After 50 Years, Regeneration Keeps 'Doctor Who' Current

After 50 Years, Regeneration Keeps 'Doctor Who' Current

5:45am Nov 22, 2013

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Tomorrow a certain time traveling doctor celebrates a 50th birthday. We're talking about Doctor Who. The British science fiction TV series predates "Sesame Street," even "Star Trek." And Saturday it celebrates its first 50 years with a 3D TV special to be simulcast in 75 countries. The BBC has also produced a documentary about the history of a show that has a fanatical following around the world. NPR TV critic Eric Deggans offers a simple reason for why the Doctor has maintained his appeal for so long.

ERIC DEGGANS, BYLINE: At the heart of England's greatest adventure series is the Doctor; maddening, eccentric, dashing, and oh-so-English.


DAVID TENNANT: (as the Doctor) I'm a Doctor. I'm a time lord. I'm from the planet Gallifrey in the constellation of Kasterborous. I'm 903 years old. And I'm the man who's going to save your lives and all six billion people on the planet below.

DEGGANS: He travels through space and time, fighting evildoers threatening the Earth. Still, if you believe the BBC's new made-for-TV movie about the creation of Doctor Who, the original star, William Hartnell, had to be sweet talked by a producer into the role.


UNIDENTIFIED WOMAN #1: He's something like 600 years old. Looks like a senile old man but he's tough. Trust me, Bill. You're perfect for it. No one will be able to resist you.

WILLIAM HARTNELL: Do you think so?

UNIDENTIFIED WOMAN #1: C.S. Lewis meets H.G. Wells meets Father Christmas. That's the Doctor.

HARTNELL: Doctor...who?

DEGGANS: Even the name of the show sounds like a fortuitous slip of the tongue. But there's really one reason why the Doctor can still charm TV audiences 50 years on: regeneration. When a time lord's body wears out, he can replace it with a completely new one. Producers pounced on this idea while scrambling to replace an ailing Hartnell, a moment recreated for the BBC's movie.


UNIDENTIFIED MAN: Ah, hell Bill, there's no easy way of saying this. We want Dr. Who to go on.


UNIDENTIFIED MAN: But not with you.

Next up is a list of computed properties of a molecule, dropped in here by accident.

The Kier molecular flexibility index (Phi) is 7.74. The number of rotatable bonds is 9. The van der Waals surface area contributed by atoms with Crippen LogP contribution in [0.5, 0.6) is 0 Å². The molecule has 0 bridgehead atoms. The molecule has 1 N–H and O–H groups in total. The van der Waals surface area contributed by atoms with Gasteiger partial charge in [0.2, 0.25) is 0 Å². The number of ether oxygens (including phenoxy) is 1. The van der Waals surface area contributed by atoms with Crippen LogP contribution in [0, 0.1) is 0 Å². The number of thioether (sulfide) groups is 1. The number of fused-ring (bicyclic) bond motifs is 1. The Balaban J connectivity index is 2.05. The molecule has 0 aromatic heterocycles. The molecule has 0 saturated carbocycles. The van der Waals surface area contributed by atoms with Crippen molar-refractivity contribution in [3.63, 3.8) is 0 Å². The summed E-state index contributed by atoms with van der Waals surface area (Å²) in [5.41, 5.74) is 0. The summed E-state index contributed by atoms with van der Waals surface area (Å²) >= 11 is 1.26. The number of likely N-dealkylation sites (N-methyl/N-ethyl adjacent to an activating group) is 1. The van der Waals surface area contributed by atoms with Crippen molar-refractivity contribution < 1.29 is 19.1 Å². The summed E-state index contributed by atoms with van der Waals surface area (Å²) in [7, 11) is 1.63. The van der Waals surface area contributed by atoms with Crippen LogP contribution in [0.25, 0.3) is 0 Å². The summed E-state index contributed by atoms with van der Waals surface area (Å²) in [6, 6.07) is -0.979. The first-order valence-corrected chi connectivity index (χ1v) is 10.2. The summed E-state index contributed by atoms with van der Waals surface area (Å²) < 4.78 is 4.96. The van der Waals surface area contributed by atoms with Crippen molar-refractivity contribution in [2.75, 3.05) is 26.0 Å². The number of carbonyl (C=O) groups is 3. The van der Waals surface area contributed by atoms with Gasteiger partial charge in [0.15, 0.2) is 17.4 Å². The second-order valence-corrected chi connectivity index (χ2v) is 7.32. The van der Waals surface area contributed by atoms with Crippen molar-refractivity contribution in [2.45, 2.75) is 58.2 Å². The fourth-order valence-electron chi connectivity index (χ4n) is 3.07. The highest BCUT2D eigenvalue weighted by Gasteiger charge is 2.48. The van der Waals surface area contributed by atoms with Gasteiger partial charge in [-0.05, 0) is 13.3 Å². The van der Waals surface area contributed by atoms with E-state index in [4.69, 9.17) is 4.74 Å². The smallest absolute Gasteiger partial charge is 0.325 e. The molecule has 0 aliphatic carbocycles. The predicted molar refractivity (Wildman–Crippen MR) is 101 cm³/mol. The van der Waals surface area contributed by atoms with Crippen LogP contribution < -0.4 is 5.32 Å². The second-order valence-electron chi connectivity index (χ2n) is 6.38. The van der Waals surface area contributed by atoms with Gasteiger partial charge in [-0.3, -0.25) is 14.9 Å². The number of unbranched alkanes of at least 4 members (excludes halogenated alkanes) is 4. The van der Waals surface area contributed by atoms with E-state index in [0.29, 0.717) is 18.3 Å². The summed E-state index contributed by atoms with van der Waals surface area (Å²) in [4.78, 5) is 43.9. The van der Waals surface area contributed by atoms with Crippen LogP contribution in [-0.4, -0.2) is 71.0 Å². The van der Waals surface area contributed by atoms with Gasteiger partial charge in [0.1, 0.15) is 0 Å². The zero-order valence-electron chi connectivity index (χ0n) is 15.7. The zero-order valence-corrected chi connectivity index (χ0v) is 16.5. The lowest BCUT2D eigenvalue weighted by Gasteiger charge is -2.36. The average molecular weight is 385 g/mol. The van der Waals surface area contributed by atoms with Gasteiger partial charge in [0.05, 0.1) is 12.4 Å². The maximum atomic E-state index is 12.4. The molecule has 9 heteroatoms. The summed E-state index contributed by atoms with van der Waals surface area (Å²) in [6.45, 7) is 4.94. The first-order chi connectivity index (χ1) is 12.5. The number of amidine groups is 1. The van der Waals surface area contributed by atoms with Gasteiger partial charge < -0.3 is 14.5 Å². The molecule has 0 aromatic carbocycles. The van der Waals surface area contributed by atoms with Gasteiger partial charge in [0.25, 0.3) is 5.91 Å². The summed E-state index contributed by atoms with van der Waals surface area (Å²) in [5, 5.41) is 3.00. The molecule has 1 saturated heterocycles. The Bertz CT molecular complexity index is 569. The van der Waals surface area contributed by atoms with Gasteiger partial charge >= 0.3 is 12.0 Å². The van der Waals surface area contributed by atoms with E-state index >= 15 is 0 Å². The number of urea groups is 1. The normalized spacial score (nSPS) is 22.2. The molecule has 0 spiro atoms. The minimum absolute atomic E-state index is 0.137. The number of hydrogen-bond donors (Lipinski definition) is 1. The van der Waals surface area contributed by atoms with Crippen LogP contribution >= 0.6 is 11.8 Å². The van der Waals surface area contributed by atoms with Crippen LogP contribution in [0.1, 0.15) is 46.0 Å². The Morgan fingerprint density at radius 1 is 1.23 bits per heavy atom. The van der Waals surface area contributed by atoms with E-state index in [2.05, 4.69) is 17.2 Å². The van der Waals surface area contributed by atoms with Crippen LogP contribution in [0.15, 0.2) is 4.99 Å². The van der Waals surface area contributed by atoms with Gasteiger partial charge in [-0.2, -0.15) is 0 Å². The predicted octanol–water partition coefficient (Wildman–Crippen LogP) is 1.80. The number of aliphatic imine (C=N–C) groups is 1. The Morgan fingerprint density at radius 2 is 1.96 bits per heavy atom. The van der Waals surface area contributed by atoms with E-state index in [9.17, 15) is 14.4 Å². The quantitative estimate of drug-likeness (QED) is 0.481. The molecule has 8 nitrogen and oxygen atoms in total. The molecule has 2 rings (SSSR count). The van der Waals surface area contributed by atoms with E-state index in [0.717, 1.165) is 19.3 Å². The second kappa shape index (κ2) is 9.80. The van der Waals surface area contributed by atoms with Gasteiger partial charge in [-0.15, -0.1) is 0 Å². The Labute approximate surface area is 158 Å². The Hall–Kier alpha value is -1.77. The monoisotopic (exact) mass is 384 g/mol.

DEGGANS: Regeneration turned an awkward change into a showcase moment, complete with flashing lights and dramatic sounds. But the actor who plays today's Doctor, Matt Smith, revealed its true showbiz value in a BBC documentary.


MATT SMITH: He can turn into another actor, basically.

DEGGANS: That's right. When an actor gets tired of the role, or fans get tired of him or the show needs a little spicing up, producers can just switch out the star. And regeneration also keeps "Doctor Who" on the pulse of pop culture. When James Bond was hip in the late '60s, dashing Jon Pertwee played the doctor as action hero.


JON PERTWEE: (as the Doctor) You're risking the total destruction of the entire cosmos.

DEGGANS: And a few years later, when Monty Python's humor electrified British TV, curly-haired Tom Baker was a daffy Doctor with a penchant for jelly baby candies.


UNIDENTIFIED WOMAN #2: (as character) Doctor, you're being childish.

TOM BAKER: (as the Doctor) Well, of course I am. There's no point in being grown up if you can't be childish sometimes.

DEGGANS: Today's Doctor, Matt Smith, is a bow tied nerd with the face of an underwear model, perfect for the age of Facebook. Some things never change. He's always British, always white and always a he. Later this year, another flash of light will anoint Peter Capaldi as the 12th Doctor. Nerds familiar with past episodes know there may only be 13 total.

But if Capaldi works out, they'll probably find a way to craft a new string of Doctors. After all, there's a grand British TV tradition to uphold.


GREENE: That's Eric Deggans, NPR's TV critic.


GREENE: And this is NPR News.

(SOUNDBITE OF MUSIC, "DR. WHO THEME") Transcript provided by NPR, Copyright NPR.

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